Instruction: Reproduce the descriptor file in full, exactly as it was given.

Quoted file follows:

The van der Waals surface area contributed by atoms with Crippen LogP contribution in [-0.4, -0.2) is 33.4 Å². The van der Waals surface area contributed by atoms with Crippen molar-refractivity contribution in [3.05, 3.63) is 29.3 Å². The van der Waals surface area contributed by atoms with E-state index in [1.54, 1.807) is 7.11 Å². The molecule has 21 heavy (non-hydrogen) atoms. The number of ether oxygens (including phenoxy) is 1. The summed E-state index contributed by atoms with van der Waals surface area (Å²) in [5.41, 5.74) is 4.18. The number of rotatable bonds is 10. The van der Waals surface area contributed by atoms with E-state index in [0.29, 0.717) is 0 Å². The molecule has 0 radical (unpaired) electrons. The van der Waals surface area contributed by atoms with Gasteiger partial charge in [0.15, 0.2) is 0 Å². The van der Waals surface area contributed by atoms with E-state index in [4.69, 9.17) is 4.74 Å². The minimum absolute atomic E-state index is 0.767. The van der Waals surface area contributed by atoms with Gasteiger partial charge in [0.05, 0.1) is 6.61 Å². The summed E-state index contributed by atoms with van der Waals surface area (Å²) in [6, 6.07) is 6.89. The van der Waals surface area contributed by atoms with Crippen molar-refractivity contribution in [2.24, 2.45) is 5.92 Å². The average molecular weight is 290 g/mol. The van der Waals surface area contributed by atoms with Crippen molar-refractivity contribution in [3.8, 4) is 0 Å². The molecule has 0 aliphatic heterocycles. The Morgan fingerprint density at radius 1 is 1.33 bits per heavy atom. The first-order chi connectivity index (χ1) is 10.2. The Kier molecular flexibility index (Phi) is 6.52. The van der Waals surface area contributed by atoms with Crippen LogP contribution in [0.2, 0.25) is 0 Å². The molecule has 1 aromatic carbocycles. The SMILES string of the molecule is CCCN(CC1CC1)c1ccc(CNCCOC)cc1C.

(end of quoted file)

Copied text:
The van der Waals surface area contributed by atoms with Crippen LogP contribution in [-0.4, -0.2) is 33.4 Å². The van der Waals surface area contributed by atoms with Crippen molar-refractivity contribution in [3.05, 3.63) is 29.3 Å². The van der Waals surface area contributed by atoms with E-state index in [1.54, 1.807) is 7.11 Å². The molecule has 21 heavy (non-hydrogen) atoms. The number of ether oxygens (including phenoxy) is 1. The summed E-state index contributed by atoms with van der Waals surface area (Å²) in [5.41, 5.74) is 4.18. The number of rotatable bonds is 10. The van der Waals surface area contributed by atoms with E-state index in [0.29, 0.717) is 0 Å². The molecule has 0 radical (unpaired) electrons. The van der Waals surface area contributed by atoms with Gasteiger partial charge in [0.15, 0.2) is 0 Å². The van der Waals surface area contributed by atoms with E-state index in [4.69, 9.17) is 4.74 Å². The minimum absolute atomic E-state index is 0.767. The van der Waals surface area contributed by atoms with Gasteiger partial charge in [0.05, 0.1) is 6.61 Å². The summed E-state index contributed by atoms with van der Waals surface area (Å²) in [6, 6.07) is 6.89. The van der Waals surface area contributed by atoms with Crippen molar-refractivity contribution in [2.24, 2.45) is 5.92 Å². The average molecular weight is 290 g/mol. The van der Waals surface area contributed by atoms with Crippen molar-refractivity contribution in [3.8, 4) is 0 Å². The molecule has 0 aliphatic heterocycles. The Morgan fingerprint density at radius 1 is 1.33 bits per heavy atom. The first-order chi connectivity index (χ1) is 10.2. The Kier molecular flexibility index (Phi) is 6.52. The van der Waals surface area contributed by atoms with Crippen LogP contribution in [0.2, 0.25) is 0 Å². The molecule has 1 aromatic carbocycles. The SMILES string of the molecule is CCCN(CC1CC1)c1ccc(CNCCOC)cc1C.